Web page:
What you need to know about gendering voice

What you need to know about gendering voice

Neuro-Insight and Mindshare want to find out if the future is indeed female.

Many of the voice assistants currently available to us have something noticeable in common – their female preset voices. Many of them have also been given distinctively feminine names.

Why have so many tech giants decided to assign a gender to their voice assistants? Is their femininity a reflection of an industry still struggling with diversity? Could it be considered regressive stereotyping built into their design? Or is it simply because consumers have an inherent preference for female voices, as argued by the head of Amazon’s Smart Home division? With 70% of people claiming they don’t care about the gender of their voice assistant, it certainly raises the question of whether there is any value for brands in challenging the status quo.

At Neuro-Insight and Mindshare, we wanted to investigate this further. By measuring subconscious responses, we sought to uncover how people really react to the female digitised voice. In a world where conversational commerce is set to proliferate, it’s imperative for brands to understand the true impact elicited by different voices.

To understand this, we conducted a study using a brain imaging technology called Steady-State Topography to explore the neurological response to the gender of voices. We built two Alexa Skills, one with a male voice and the other with a female one, from the Alexa application programming interface Polly. Each Skill contained identical responses to a set of queries. Half our sample (105 people aged 18 to 65) carried out the preselected interactions with the male Skill and the other half with the female.

The study measured the level of positive brain response (approach) elicited by each gender, as well as how compelling each gender was from the brain’s perspective, measured by combining three metrics that together indicate how strongly information is being processed: emotional intensity, personal relevance and long-term memory encoding.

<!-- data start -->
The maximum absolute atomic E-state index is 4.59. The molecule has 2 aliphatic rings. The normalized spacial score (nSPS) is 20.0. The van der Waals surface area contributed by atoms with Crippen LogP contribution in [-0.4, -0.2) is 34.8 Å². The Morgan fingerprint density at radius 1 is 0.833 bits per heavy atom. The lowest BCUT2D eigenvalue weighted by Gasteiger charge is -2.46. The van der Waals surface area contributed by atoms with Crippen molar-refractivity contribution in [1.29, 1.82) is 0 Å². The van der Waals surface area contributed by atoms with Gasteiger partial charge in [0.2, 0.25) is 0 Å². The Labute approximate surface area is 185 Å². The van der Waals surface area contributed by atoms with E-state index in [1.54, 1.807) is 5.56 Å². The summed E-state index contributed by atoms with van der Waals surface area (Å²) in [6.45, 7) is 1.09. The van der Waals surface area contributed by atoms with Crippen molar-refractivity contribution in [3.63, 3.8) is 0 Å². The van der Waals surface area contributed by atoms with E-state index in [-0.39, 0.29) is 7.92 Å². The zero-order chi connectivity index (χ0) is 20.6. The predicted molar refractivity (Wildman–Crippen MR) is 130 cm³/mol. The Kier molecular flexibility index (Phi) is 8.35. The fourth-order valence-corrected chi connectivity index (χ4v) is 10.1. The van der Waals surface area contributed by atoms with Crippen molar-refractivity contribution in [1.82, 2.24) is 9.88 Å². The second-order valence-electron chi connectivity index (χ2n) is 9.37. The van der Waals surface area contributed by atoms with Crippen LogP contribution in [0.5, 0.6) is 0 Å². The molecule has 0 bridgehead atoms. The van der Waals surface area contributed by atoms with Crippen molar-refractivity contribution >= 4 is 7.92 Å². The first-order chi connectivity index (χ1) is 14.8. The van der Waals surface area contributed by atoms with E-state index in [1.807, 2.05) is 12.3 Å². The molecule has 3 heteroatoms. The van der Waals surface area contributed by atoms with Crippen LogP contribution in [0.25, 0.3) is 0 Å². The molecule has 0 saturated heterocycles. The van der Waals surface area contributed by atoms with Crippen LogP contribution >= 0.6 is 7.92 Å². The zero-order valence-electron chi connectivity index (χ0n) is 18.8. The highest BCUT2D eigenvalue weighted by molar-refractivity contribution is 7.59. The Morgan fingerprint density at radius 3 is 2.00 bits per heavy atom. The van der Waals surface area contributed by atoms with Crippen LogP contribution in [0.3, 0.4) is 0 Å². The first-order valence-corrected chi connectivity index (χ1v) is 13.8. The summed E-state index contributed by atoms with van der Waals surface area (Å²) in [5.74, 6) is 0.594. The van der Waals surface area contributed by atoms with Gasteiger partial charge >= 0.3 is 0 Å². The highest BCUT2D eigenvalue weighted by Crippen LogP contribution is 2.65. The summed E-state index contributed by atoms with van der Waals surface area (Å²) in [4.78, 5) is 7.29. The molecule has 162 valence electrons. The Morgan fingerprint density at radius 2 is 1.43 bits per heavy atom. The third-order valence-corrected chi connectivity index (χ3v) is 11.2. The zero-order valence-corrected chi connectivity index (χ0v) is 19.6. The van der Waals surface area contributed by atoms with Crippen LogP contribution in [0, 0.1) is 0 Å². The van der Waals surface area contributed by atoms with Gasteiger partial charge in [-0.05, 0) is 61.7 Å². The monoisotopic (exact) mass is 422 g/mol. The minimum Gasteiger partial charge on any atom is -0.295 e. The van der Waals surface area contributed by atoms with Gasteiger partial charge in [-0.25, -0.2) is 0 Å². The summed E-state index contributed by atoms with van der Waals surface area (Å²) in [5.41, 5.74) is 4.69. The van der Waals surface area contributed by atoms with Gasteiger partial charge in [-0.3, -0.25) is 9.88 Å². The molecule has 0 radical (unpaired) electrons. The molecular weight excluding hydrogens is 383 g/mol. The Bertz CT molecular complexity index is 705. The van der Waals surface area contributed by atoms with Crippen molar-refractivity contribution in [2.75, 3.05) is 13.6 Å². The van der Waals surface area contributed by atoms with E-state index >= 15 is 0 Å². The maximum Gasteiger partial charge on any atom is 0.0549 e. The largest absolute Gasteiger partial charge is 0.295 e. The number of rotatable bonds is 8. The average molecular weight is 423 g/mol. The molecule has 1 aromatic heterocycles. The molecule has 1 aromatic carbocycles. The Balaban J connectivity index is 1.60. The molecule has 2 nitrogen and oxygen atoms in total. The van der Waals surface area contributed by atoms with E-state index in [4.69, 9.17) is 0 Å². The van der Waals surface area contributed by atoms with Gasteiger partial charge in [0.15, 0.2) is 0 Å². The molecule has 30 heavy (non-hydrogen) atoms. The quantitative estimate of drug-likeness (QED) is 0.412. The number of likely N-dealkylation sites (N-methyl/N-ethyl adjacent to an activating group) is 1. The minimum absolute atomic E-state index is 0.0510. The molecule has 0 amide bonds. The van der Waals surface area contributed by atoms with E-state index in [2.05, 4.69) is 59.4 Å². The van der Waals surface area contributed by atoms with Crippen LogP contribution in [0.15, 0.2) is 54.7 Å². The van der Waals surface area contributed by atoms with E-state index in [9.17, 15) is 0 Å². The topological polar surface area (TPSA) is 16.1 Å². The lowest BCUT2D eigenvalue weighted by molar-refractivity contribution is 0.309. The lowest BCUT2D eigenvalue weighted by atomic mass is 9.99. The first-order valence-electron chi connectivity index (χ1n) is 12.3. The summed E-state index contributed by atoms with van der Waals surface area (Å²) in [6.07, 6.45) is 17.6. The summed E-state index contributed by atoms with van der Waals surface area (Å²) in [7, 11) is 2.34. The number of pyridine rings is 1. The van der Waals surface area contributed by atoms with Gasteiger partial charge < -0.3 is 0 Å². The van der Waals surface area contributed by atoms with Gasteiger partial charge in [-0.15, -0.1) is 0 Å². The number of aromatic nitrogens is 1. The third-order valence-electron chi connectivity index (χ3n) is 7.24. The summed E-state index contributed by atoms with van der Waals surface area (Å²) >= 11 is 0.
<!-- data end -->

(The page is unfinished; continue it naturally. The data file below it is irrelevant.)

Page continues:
Our research confirmed the long-held belief that people find digital assistants with female voices more approachable. But, interestingly, it revealed a considerable variation in the degree to which the information delivered was processed and stored depending on the age and gender of the consumer.

What we discovered was a significant bias towards female voices among people under the age of 35; respondents of both genders in this group found a female voice both more approachable and more compelling than its male counterpart. In contrast, while those over 35 also found the female voice more approachable, they actually found the male voice to be more compelling. 

The generational difference in response could well reflect traditional attitudes towards authority figures and gender roles, suggesting a residual impact from a past in which male voices may have been accepted as having more authority. It may be that these responses reflect an unconscious bias among older people of both genders (but especially male) towards trusting a male voice in providing information and recommendation.

In comparison, younger people have grown up with much greater representation of female figures in authority positions and so respond more positively to the female voice. We saw the strongest response to the female voice among young women – this may in part be driven by a stronger affiliation to female representation as a result of the recent momentum in gender diversity.

Additionally, young people are more used to voice interactions in general and, because these are often female, they may be more familiar and comfortable with female digitised voices.

Either way, the findings point to a clear psychological rationale for using more female voices – particularly when communicating with future generations.

The research clearly suggests that it’s necessary to adapt gender and tone to drive the best engagement among different consumer groups, depending on whether you hope for a warm, emotional response or simply look to convey information. To create brand affinity with almost anyone, a female voice may well work best but, for example, when designing a voice navigation system for an older male driver, a male one would potentially be more appropriate.

As brands start to create more of their own voice experiences, it’s essential to understand these nuances and variations in response. The future does indeed sound female for some consumer groups, but brands should certainly not assume it does for everyone.  

Heather Andrew is chief executive of Neuro-Insight and Jeremy Pounder is futures director at Mindshare

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